The Guernsey Literary and Potato Peel Pie Society  is a historical drama and romance based on the novel of the same name by Mary Ann Shaffer and Annie Barrows, follows the separate stories of two women who have never met, but who are connected through an eccentric book club. Juliet Ashton (Lily James), a writer who has only ever had success using a male pseudonym, discovers the unlikely tale of Guernsey's book club by chance when she receives a letter from pig farmer, Dawsey Adams (Michiel Huisman). Enamored with the tale of a society formed during the Nazi occupation of Guernsey, Juliet travels there to meet the club in the hopes of writing a piece about them. But, she soon discovers there is far more to their tale than the members of the Guernsey Literary and Potato Peel Pie Society will admit to, and all this mystery is tied to their missing founding member, Elizabeth McKenna (Jessica Brown Findlay).
Two Tales: While The Guernsey Literary and Potato Peel Pie Society's narrative focuses on the journey of a large array of characters, it is Juliet Ashton and Elizabeth McKenna who are the stars of the show. We begin with Juliet in London, in the aftermath of World War II. She's a reasonably successful writer, with a loving fiancé and a seemingly bright future ahead of her, but she's not entirely happy with the direction she is heading, particularly in her writing career. So, when a chance letter from Dawsey Adams introduces her to the Guernsey Society, renews her love of literature and inspires her in her writing, she decides she must meet the Society immediately. Juliet is such an important character for the audience, not just because her own goals are central to the narrative, but because our understanding of every other character is focalized through her. The audience relies on Juliet's incomplete and unreliable knowledge of the Society and each character within it to form their own views, and we only gain new knowledge as Juliet does. It is from this lack of knowledge that our second central narrative springs. Elizabeth McKenna, the founding member of the Guernsey Society, is missing, and every character except for Juliet knows what events lead up to her disappearance. Juliet must get to know the members of the Guernsey Society and unravel the mystery of Elizabeth McKenna. This mystery adds elements of darkness and suspense to the story and gives us a far deeper insight into life for the people of Guernsey during the occupation. The film does an incredible job of keeping these two stories, the dark mystery elements of Elizabeth's and the romantic and family elements of Juliet's, balanced. I would have liked to see even more from Elizabeth in the film, but overall it was paced brilliantly, tying up both sides of the narrative and allowing us to get to know each of the colorful characters of Guernsey in a satisfying way.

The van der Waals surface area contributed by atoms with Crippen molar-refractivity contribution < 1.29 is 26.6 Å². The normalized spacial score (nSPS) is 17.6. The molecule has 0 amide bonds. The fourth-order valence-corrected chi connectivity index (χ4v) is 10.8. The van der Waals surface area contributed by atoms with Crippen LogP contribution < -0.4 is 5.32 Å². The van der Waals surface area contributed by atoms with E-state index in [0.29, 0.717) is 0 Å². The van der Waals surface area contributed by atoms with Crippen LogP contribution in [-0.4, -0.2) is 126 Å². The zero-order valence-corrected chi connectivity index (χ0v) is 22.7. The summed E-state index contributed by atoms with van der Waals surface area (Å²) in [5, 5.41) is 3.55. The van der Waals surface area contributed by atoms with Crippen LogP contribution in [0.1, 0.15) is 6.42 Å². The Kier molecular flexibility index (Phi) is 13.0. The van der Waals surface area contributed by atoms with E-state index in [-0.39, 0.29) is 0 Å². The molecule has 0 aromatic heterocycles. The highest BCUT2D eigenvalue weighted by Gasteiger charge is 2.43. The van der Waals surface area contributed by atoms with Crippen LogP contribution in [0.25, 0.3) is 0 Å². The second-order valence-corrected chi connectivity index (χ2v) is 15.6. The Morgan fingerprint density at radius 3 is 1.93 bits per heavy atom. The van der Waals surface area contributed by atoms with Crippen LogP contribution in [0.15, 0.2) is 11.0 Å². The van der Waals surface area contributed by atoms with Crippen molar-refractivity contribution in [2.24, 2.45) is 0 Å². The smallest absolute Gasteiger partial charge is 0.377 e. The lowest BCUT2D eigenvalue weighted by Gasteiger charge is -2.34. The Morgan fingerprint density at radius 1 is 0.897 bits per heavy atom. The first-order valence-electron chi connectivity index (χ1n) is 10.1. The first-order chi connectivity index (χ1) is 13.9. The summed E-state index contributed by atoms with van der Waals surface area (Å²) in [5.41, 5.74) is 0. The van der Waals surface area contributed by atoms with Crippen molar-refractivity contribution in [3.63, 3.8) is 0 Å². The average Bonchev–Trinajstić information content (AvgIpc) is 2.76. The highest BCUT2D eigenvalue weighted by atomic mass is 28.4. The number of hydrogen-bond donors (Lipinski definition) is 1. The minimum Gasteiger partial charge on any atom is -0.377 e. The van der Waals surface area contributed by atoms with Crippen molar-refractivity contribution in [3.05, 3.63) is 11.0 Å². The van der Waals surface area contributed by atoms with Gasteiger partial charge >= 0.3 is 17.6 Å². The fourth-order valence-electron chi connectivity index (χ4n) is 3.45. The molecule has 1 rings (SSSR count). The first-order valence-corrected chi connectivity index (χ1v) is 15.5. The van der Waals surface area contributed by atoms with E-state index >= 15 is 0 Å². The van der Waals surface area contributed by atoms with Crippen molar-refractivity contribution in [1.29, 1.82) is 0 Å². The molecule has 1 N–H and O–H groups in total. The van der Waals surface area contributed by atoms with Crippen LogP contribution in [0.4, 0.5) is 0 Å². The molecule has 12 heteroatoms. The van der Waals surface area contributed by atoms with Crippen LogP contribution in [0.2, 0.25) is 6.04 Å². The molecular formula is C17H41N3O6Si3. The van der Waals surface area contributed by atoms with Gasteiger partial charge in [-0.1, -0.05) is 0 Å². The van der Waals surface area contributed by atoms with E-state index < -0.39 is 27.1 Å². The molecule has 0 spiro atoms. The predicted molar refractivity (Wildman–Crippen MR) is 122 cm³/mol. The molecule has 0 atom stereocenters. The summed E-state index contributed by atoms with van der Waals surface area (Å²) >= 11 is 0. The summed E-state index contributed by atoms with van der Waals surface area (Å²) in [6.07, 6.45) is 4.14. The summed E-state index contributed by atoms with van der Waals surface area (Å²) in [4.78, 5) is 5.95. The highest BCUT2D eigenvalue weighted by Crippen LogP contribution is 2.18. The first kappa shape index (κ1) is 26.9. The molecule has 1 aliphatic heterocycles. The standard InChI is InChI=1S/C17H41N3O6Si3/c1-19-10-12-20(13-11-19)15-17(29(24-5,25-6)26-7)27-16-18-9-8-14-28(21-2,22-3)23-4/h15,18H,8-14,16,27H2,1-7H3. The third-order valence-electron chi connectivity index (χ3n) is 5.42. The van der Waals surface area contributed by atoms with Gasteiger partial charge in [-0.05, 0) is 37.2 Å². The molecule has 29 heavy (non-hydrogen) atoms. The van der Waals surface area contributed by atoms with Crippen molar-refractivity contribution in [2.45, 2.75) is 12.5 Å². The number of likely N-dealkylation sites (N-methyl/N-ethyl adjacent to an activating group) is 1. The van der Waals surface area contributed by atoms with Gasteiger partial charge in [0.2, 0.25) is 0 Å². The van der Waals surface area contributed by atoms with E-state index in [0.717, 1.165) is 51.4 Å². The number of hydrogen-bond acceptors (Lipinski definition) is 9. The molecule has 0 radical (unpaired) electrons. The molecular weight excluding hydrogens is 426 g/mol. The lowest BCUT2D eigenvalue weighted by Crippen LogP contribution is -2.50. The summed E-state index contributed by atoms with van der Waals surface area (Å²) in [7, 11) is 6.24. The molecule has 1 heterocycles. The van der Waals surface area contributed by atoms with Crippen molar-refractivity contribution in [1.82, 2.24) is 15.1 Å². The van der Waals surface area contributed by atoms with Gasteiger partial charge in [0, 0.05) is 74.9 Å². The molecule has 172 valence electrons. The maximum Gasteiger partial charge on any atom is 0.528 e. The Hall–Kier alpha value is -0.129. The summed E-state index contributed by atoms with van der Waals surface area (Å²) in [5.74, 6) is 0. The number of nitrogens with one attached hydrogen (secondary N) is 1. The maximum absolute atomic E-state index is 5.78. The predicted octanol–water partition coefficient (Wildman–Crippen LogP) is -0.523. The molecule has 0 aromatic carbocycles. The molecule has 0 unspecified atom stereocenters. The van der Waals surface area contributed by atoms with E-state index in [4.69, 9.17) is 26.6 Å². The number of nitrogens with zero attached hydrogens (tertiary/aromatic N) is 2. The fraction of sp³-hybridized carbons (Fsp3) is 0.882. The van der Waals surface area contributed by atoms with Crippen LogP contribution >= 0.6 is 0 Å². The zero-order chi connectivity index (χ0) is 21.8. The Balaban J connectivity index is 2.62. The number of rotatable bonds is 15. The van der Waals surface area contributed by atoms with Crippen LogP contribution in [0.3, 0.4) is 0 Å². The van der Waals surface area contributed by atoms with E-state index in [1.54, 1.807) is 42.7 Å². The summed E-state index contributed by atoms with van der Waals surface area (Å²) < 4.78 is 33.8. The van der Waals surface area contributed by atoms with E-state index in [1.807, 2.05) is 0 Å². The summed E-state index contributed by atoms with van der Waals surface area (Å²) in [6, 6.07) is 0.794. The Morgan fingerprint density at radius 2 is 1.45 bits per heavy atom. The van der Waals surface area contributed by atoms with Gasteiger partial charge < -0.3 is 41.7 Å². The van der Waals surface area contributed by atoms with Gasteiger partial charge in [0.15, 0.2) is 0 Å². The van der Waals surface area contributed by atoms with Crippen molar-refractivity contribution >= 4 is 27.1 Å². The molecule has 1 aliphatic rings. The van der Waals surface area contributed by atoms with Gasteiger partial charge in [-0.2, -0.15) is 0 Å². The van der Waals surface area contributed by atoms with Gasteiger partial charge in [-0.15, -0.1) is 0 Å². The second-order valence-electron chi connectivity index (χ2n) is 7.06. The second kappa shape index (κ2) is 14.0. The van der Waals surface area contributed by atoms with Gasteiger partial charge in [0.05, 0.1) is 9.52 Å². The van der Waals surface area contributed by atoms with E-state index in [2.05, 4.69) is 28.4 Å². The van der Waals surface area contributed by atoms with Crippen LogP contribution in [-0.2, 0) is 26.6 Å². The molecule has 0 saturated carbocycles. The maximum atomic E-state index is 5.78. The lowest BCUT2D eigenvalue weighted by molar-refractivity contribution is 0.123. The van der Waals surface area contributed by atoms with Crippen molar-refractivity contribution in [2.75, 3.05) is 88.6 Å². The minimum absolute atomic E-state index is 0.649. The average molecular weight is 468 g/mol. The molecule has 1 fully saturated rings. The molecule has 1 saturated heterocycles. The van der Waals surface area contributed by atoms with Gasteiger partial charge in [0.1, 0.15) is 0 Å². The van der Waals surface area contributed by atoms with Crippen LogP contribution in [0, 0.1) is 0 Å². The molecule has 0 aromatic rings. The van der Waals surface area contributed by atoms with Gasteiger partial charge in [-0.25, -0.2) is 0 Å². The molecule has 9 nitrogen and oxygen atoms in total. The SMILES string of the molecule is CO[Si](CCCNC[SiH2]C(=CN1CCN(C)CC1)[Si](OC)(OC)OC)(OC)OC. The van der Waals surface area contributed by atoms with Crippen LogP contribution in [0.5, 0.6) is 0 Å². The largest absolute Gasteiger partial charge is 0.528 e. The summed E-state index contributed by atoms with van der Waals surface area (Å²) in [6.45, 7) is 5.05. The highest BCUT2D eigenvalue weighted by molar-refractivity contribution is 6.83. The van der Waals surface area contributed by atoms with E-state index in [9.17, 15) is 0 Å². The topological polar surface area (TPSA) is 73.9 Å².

A Society of Eccentrics: The cast of Guernsey is a veritable who's who of British acting talent. With Lily James, Jessica Brown-Findlay and Penelope Wilton all playing central parts in the story, one might be forgiven for thinking they'd stumbled into a Downton Abbey reunion, but the cast and the eccentric characters they play, really carry the film. At its heart, the film is about family. The Guernsey Society is a family of choice, built from necessity during the War and to feel any love for this film you must love each character. From the gin-brewing Isola (Katherine Parkinson) to the inventor of the famed potato peel pie, Eben (Tom Courtenay). The film does a wonderful job of making its audience want to be a part of this family, painting a vivid, emotional picture of Juliet's own longing for family and thereby explaining her quick attachment to everyone in the society. This film is lifted by how well-written each character is, and how well each member of the cast performs. The eccentricity of the characters also adds some much-needed humor to the film as well as ensuring that the heartwarming ending has enough emotional impact.
The Guernsey Literary and Potato Peel Pie Society is a romance, a mystery, a historical drama and an homage to the power of literature all in one film. While it might be difficult for the film to strike a balance between all these elements in a way that satisfies every viewer, the stellar cast, and host of colorful characters will have most leaving the cinema with their hearts thoroughly warmed.
The Guernsey Literary and Potato Peel Pie Society is featured on
Borrowing Tape's Best Films of 2018 list.